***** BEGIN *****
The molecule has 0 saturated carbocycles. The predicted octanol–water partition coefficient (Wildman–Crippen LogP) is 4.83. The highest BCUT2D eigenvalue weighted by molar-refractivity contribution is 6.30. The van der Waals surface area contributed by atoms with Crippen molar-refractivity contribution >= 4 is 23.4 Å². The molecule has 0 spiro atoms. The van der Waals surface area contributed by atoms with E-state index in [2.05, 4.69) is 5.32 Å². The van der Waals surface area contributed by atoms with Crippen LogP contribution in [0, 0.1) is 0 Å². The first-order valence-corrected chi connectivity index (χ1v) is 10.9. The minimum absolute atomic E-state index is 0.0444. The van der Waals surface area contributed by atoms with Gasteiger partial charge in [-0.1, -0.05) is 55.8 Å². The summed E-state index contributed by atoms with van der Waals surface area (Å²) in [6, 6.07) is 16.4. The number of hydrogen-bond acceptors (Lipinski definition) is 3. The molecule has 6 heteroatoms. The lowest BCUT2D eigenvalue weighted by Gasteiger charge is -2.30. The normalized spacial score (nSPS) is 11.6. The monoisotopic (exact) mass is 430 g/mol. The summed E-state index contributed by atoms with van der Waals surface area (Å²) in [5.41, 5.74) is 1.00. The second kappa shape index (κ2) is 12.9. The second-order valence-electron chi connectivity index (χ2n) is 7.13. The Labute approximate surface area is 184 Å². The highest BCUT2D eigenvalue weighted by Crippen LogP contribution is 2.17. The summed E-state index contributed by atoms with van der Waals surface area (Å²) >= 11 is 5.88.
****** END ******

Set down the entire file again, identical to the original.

The molecule has 0 saturated carbocycles. The predicted octanol–water partition coefficient (Wildman–Crippen LogP) is 4.83. The highest BCUT2D eigenvalue weighted by molar-refractivity contribution is 6.30. The van der Waals surface area contributed by atoms with Crippen molar-refractivity contribution >= 4 is 23.4 Å². The molecule has 0 spiro atoms. The van der Waals surface area contributed by atoms with E-state index in [2.05, 4.69) is 5.32 Å². The van der Waals surface area contributed by atoms with Crippen LogP contribution in [0, 0.1) is 0 Å². The first-order valence-corrected chi connectivity index (χ1v) is 10.9. The minimum absolute atomic E-state index is 0.0444. The van der Waals surface area contributed by atoms with Gasteiger partial charge in [-0.1, -0.05) is 55.8 Å². The summed E-state index contributed by atoms with van der Waals surface area (Å²) in [6, 6.07) is 16.4. The number of hydrogen-bond acceptors (Lipinski definition) is 3. The molecule has 6 heteroatoms. The lowest BCUT2D eigenvalue weighted by Gasteiger charge is -2.30. The normalized spacial score (nSPS) is 11.6. The monoisotopic (exact) mass is 430 g/mol. The summed E-state index contributed by atoms with van der Waals surface area (Å²) in [5.41, 5.74) is 1.00. The second kappa shape index (κ2) is 12.9. The second-order valence-electron chi connectivity index (χ2n) is 7.13. The Labute approximate surface area is 184 Å². The highest BCUT2D eigenvalue weighted by Crippen LogP contribution is 2.17. The summed E-state index contributed by atoms with van der Waals surface area (Å²) >= 11 is 5.88.